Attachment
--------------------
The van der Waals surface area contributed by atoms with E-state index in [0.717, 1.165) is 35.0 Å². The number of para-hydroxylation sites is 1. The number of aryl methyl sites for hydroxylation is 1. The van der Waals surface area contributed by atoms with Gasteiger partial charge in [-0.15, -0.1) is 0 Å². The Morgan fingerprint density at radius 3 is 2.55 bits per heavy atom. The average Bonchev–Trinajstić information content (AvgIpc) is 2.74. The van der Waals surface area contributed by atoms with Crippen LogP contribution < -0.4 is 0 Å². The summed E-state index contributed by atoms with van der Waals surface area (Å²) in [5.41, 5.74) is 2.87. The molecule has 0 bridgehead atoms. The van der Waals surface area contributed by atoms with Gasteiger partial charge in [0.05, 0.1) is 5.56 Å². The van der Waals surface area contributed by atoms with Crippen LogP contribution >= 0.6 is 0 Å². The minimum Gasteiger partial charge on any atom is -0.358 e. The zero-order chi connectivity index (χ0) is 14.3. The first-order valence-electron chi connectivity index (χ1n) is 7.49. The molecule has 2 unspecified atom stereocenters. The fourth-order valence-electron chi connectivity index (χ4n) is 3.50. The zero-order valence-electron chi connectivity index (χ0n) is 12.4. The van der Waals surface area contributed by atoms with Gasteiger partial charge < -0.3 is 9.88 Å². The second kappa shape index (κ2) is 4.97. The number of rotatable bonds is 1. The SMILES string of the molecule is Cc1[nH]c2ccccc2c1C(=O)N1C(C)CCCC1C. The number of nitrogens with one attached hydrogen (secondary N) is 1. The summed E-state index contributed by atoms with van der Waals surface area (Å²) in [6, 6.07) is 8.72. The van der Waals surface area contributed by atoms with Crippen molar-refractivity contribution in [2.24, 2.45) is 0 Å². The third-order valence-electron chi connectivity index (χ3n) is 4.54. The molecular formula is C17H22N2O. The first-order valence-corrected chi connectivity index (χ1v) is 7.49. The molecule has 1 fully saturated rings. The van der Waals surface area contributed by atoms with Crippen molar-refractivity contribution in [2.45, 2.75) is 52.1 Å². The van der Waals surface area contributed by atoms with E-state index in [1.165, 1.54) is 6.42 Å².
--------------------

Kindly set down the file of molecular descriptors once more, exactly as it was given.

The van der Waals surface area contributed by atoms with E-state index in [0.717, 1.165) is 35.0 Å². The number of para-hydroxylation sites is 1. The number of aryl methyl sites for hydroxylation is 1. The van der Waals surface area contributed by atoms with Gasteiger partial charge in [-0.15, -0.1) is 0 Å². The Morgan fingerprint density at radius 3 is 2.55 bits per heavy atom. The average Bonchev–Trinajstić information content (AvgIpc) is 2.74. The van der Waals surface area contributed by atoms with Crippen LogP contribution < -0.4 is 0 Å². The summed E-state index contributed by atoms with van der Waals surface area (Å²) in [5.41, 5.74) is 2.87. The molecule has 0 bridgehead atoms. The van der Waals surface area contributed by atoms with Gasteiger partial charge in [0.05, 0.1) is 5.56 Å². The van der Waals surface area contributed by atoms with Crippen LogP contribution >= 0.6 is 0 Å². The minimum Gasteiger partial charge on any atom is -0.358 e. The zero-order chi connectivity index (χ0) is 14.3. The first-order valence-electron chi connectivity index (χ1n) is 7.49. The molecule has 2 unspecified atom stereocenters. The fourth-order valence-electron chi connectivity index (χ4n) is 3.50. The zero-order valence-electron chi connectivity index (χ0n) is 12.4. The van der Waals surface area contributed by atoms with Gasteiger partial charge < -0.3 is 9.88 Å². The second kappa shape index (κ2) is 4.97. The number of rotatable bonds is 1. The SMILES string of the molecule is Cc1[nH]c2ccccc2c1C(=O)N1C(C)CCCC1C. The number of nitrogens with one attached hydrogen (secondary N) is 1. The summed E-state index contributed by atoms with van der Waals surface area (Å²) in [6, 6.07) is 8.72. The van der Waals surface area contributed by atoms with Crippen molar-refractivity contribution in [2.24, 2.45) is 0 Å². The third-order valence-electron chi connectivity index (χ3n) is 4.54. The molecular formula is C17H22N2O. The first-order valence-corrected chi connectivity index (χ1v) is 7.49. The molecule has 1 fully saturated rings. The van der Waals surface area contributed by atoms with Crippen molar-refractivity contribution in [2.45, 2.75) is 52.1 Å². The van der Waals surface area contributed by atoms with E-state index in [1.165, 1.54) is 6.42 Å².